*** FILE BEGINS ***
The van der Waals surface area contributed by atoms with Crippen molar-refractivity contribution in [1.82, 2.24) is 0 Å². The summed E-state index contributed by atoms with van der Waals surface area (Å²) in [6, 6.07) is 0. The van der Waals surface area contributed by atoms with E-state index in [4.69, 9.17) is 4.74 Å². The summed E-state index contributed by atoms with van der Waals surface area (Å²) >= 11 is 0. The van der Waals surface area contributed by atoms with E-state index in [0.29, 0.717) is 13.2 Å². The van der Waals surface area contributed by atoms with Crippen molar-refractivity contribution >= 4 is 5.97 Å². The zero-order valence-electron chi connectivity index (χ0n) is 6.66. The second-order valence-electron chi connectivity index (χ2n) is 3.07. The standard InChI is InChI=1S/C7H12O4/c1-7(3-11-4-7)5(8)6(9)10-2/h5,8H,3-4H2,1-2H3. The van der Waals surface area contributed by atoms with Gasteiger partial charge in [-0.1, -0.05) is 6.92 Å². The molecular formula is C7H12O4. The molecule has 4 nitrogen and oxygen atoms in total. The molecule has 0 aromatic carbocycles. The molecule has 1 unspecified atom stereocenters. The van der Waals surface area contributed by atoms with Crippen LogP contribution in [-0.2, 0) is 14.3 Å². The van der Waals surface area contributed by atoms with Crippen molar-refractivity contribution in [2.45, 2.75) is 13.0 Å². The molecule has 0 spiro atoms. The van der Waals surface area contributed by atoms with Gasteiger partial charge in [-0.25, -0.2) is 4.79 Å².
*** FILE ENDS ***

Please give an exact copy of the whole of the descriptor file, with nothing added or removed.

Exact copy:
The van der Waals surface area contributed by atoms with Crippen molar-refractivity contribution in [1.82, 2.24) is 0 Å². The summed E-state index contributed by atoms with van der Waals surface area (Å²) in [6, 6.07) is 0. The van der Waals surface area contributed by atoms with E-state index in [4.69, 9.17) is 4.74 Å². The summed E-state index contributed by atoms with van der Waals surface area (Å²) >= 11 is 0. The van der Waals surface area contributed by atoms with E-state index in [0.29, 0.717) is 13.2 Å². The van der Waals surface area contributed by atoms with Crippen molar-refractivity contribution >= 4 is 5.97 Å². The zero-order valence-electron chi connectivity index (χ0n) is 6.66. The second-order valence-electron chi connectivity index (χ2n) is 3.07. The standard InChI is InChI=1S/C7H12O4/c1-7(3-11-4-7)5(8)6(9)10-2/h5,8H,3-4H2,1-2H3. The van der Waals surface area contributed by atoms with Gasteiger partial charge in [-0.1, -0.05) is 6.92 Å². The molecular formula is C7H12O4. The molecule has 4 nitrogen and oxygen atoms in total. The molecule has 0 aromatic carbocycles. The molecule has 1 unspecified atom stereocenters. The van der Waals surface area contributed by atoms with Crippen LogP contribution in [-0.2, 0) is 14.3 Å². The van der Waals surface area contributed by atoms with Crippen molar-refractivity contribution in [2.45, 2.75) is 13.0 Å². The molecule has 0 spiro atoms. The van der Waals surface area contributed by atoms with Gasteiger partial charge in [-0.25, -0.2) is 4.79 Å².